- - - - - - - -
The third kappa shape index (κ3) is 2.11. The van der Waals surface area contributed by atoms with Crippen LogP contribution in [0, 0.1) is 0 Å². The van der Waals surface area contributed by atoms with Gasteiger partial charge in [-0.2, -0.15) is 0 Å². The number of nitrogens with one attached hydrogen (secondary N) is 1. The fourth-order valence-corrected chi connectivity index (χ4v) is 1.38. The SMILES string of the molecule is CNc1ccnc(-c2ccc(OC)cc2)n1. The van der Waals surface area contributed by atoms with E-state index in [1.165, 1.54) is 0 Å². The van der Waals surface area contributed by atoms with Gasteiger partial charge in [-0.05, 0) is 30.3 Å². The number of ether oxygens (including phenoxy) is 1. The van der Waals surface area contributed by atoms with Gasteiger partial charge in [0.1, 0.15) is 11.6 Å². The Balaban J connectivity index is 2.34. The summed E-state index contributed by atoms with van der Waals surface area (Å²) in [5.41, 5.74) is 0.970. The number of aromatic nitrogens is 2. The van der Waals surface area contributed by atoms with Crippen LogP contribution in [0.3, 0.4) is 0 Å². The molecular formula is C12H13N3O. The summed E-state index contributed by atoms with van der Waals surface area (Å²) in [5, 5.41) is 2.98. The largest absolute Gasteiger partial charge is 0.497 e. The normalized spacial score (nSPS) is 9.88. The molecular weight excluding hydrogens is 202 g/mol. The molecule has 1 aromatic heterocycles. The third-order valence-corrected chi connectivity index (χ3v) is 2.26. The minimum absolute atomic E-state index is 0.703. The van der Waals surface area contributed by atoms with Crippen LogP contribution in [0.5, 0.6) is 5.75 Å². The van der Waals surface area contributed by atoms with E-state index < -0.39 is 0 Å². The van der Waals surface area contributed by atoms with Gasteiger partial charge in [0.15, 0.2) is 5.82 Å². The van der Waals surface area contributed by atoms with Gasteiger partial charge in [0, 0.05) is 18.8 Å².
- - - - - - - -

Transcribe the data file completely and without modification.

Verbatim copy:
The third kappa shape index (κ3) is 2.11. The van der Waals surface area contributed by atoms with Crippen LogP contribution in [0, 0.1) is 0 Å². The van der Waals surface area contributed by atoms with Gasteiger partial charge in [-0.2, -0.15) is 0 Å². The number of nitrogens with one attached hydrogen (secondary N) is 1. The fourth-order valence-corrected chi connectivity index (χ4v) is 1.38. The SMILES string of the molecule is CNc1ccnc(-c2ccc(OC)cc2)n1. The van der Waals surface area contributed by atoms with E-state index in [1.165, 1.54) is 0 Å². The van der Waals surface area contributed by atoms with Gasteiger partial charge in [-0.05, 0) is 30.3 Å². The number of ether oxygens (including phenoxy) is 1. The van der Waals surface area contributed by atoms with Gasteiger partial charge in [0.1, 0.15) is 11.6 Å². The Balaban J connectivity index is 2.34. The summed E-state index contributed by atoms with van der Waals surface area (Å²) in [5.41, 5.74) is 0.970. The number of aromatic nitrogens is 2. The van der Waals surface area contributed by atoms with Crippen LogP contribution in [0.3, 0.4) is 0 Å². The molecular formula is C12H13N3O. The summed E-state index contributed by atoms with van der Waals surface area (Å²) in [5, 5.41) is 2.98. The largest absolute Gasteiger partial charge is 0.497 e. The normalized spacial score (nSPS) is 9.88. The molecular weight excluding hydrogens is 202 g/mol. The molecule has 1 aromatic heterocycles. The third-order valence-corrected chi connectivity index (χ3v) is 2.26. The minimum absolute atomic E-state index is 0.703. The van der Waals surface area contributed by atoms with Crippen LogP contribution in [0.5, 0.6) is 5.75 Å². The van der Waals surface area contributed by atoms with E-state index < -0.39 is 0 Å². The van der Waals surface area contributed by atoms with Gasteiger partial charge in [0.15, 0.2) is 5.82 Å². The van der Waals surface area contributed by atoms with Gasteiger partial charge in [0, 0.05) is 18.8 Å².